Source: Current Opinion in Behavioral Sciences - November 27, 2017 Category: Psychiatry & Psychology Source Type: research

Big data in education and the models that love them
Publication date: December 2017 Source:Current Opinion in Behavioral Sciences, Volume 18 Author(s): Zachary A Pardos As the modal sources of data in education have shifted over the past few decades, so too have the modeling paradigms applied to these data. In this paper, we overview the principle foci of modeling in the areas of standardized testing, computer tutoring, and online courses from whence these big data have come, and provide a rationale for their adoption in each context. As these data become more behavioral in nature, we argue that a shift to connectionist paradigms of modeling is called for as well as a reaf...
Source: Current Opinion in Behavioral Sciences - November 25, 2017 Category: Psychiatry & Psychology Source Type: research

Interactions of motivation and cognitive control
Publication date: February 2018 Source:Current Opinion in Behavioral Sciences, Volume 19 Author(s): Debbie M Yee, Todd S Braver There is general agreement that both motivation and cognitive control play critical roles in shaping goal-directed behavior, but only recently has scientific interest focused around the question of motivation–control interactions. Here we briefly survey this literature, organizing contemporary findings around three issues: (1) whether motivation preferentially impacts cognitive control processes, (2) the neural mechanisms that underlie motivation–cognition interactions, and (3) why mo...
Source: Current Opinion in Behavioral Sciences - November 25, 2017 Category: Psychiatry & Psychology Source Type: research

The comparative study of grammar learning mechanisms: birds as models
Publication date: June 2018 Source:Current Opinion in Behavioral Sciences, Volume 21 Author(s): Carel ten Cate Human language learning is based on the ability to acquire and apply grammar rules. Comparative studies using nonhuman animals may help to understand the nature, human uniqueness and evolution of language-related rule learning mechanisms. This brief review outlines what studies on birds can contribute to this understanding. It shows that birds are capable of categorization and concept learning and can detect structural regularities in strings of items. It next turns to studies inspired by artificial grammar learn...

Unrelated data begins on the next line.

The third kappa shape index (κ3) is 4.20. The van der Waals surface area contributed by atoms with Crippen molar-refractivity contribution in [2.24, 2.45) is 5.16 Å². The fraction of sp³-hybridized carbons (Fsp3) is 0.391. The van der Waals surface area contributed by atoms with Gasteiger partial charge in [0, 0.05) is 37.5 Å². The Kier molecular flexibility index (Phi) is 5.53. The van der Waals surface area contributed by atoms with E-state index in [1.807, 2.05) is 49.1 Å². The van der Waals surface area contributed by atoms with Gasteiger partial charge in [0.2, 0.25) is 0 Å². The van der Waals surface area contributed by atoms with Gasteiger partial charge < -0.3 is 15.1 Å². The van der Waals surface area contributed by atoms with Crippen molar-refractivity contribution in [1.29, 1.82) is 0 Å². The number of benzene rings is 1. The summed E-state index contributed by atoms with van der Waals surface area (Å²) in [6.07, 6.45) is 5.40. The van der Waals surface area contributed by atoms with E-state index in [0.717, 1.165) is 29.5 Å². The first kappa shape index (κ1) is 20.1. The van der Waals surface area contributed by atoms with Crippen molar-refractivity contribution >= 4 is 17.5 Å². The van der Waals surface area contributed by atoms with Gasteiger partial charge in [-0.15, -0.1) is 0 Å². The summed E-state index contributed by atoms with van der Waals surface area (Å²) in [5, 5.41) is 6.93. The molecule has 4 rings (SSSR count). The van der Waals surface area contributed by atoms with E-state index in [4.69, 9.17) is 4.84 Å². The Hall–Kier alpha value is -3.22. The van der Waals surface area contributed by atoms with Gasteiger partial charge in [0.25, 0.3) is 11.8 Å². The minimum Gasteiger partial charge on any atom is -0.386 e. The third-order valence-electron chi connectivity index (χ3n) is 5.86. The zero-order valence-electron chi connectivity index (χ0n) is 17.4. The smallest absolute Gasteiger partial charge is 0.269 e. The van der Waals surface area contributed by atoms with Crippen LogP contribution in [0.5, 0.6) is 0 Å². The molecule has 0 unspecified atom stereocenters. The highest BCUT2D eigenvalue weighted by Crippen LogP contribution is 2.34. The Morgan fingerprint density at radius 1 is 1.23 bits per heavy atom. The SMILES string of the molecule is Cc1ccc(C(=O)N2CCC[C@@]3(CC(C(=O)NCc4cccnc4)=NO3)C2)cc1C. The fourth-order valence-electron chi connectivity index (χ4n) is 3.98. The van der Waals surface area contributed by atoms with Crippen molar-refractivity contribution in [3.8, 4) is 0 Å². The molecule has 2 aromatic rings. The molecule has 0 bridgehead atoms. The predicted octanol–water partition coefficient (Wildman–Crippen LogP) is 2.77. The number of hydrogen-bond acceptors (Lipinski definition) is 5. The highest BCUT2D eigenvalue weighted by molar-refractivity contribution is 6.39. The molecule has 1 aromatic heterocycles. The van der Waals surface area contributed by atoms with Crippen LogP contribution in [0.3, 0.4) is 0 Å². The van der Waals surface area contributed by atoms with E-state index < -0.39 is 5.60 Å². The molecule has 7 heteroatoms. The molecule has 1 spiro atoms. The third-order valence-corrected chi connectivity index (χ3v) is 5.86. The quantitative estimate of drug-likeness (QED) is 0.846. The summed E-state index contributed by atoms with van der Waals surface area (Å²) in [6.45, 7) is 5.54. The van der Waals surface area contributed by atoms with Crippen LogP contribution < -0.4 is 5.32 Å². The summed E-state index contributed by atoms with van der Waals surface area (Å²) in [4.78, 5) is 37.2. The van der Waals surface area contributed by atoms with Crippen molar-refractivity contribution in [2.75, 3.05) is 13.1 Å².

Source: Current Opinion in Behavioral Sciences - November 24, 2017 Category: Psychiatry & Psychology Source Type: research

From bird calls to human language: exploring the evolutionary drivers of compositional syntax
Publication date: June 2018 Source:Current Opinion in Behavioral Sciences, Volume 21 Author(s): Michael Griesser, David Wheatcroft, Toshitaka N Suzuki Compositional syntax, where lexical items are combined into larger units, has been assumed to be unique to human language. Recent experiments, however, showed that Japanese tits combine alert and recruitment calls into alert-recruitment sequences when attracting conspecifics to join in mobbing a predator. We speculate that such call combinations are favoured when: Firstly, callers and receivers have shared interests in exchanging information; secondly, species produce diffe...
Source: Current Opinion in Behavioral Sciences - November 24, 2017 Category: Psychiatry & Psychology Source Type: research

Editorial overview: Big data in the behavioral sciences
Publication date: Available online 22 November 2017 Source:Current Opinion in Behavioral Sciences Author(s): Michal Kosinski, Tara Behrend (Source: Current Opinion in Behavioral Sciences)
Source: Current Opinion in Behavioral Sciences - November 23, 2017 Category: Psychiatry & Psychology Source Type: research

Affect and cognition: three principles
Publication date: February 2018 Source:Current Opinion in Behavioral Sciences, Volume 19 Author(s): Gerald L Clore, Alexander J Schiller, Adi Shaked Affect and its object are separable, so the same affective reaction can have different effects. Relevant principles from the affect-as-information approach include: first, the impact of affect depends on implicit attributions—what it appears to be about. Second, affect is always taken to be about whatever is currently mentally accessible. Affective reactions can therefore serve as appraisals of objects of judgment or of initial thoughts and opinions about such objects w...
Source: Current Opinion in Behavioral Sciences - November 23, 2017 Category: Psychiatry & Psychology Source Type: research

Subregional specificity in human striatal habit learning: a meta-analytic review of the fMRI literature